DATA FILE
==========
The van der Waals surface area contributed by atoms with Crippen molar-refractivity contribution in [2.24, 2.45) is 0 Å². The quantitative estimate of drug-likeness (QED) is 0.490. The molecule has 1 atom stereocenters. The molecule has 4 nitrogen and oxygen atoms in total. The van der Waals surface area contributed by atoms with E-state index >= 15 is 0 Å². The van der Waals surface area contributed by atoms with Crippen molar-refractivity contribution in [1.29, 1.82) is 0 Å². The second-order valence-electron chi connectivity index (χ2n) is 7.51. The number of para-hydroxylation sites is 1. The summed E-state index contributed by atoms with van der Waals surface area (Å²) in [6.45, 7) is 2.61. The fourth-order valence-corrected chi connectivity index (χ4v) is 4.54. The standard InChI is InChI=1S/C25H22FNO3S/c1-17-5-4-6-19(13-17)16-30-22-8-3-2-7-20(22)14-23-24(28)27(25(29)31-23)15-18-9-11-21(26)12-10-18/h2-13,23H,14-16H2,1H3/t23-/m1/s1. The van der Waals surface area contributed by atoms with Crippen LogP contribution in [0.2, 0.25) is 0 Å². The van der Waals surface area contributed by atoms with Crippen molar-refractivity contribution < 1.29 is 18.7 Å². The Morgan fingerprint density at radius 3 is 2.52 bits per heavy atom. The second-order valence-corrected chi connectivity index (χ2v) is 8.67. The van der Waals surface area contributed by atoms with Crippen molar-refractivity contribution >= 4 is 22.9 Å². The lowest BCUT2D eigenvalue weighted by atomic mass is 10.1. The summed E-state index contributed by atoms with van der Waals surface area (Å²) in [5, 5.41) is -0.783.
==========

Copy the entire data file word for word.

The van der Waals surface area contributed by atoms with Crippen molar-refractivity contribution in [2.24, 2.45) is 0 Å². The quantitative estimate of drug-likeness (QED) is 0.490. The molecule has 1 atom stereocenters. The molecule has 4 nitrogen and oxygen atoms in total. The van der Waals surface area contributed by atoms with E-state index >= 15 is 0 Å². The van der Waals surface area contributed by atoms with Crippen molar-refractivity contribution in [1.29, 1.82) is 0 Å². The second-order valence-electron chi connectivity index (χ2n) is 7.51. The number of para-hydroxylation sites is 1. The summed E-state index contributed by atoms with van der Waals surface area (Å²) in [6.45, 7) is 2.61. The fourth-order valence-corrected chi connectivity index (χ4v) is 4.54. The standard InChI is InChI=1S/C25H22FNO3S/c1-17-5-4-6-19(13-17)16-30-22-8-3-2-7-20(22)14-23-24(28)27(25(29)31-23)15-18-9-11-21(26)12-10-18/h2-13,23H,14-16H2,1H3/t23-/m1/s1. The van der Waals surface area contributed by atoms with Crippen LogP contribution in [0.2, 0.25) is 0 Å². The van der Waals surface area contributed by atoms with Crippen molar-refractivity contribution < 1.29 is 18.7 Å². The Morgan fingerprint density at radius 3 is 2.52 bits per heavy atom. The second-order valence-corrected chi connectivity index (χ2v) is 8.67. The van der Waals surface area contributed by atoms with Crippen molar-refractivity contribution >= 4 is 22.9 Å². The lowest BCUT2D eigenvalue weighted by atomic mass is 10.1. The summed E-state index contributed by atoms with van der Waals surface area (Å²) in [5, 5.41) is -0.783.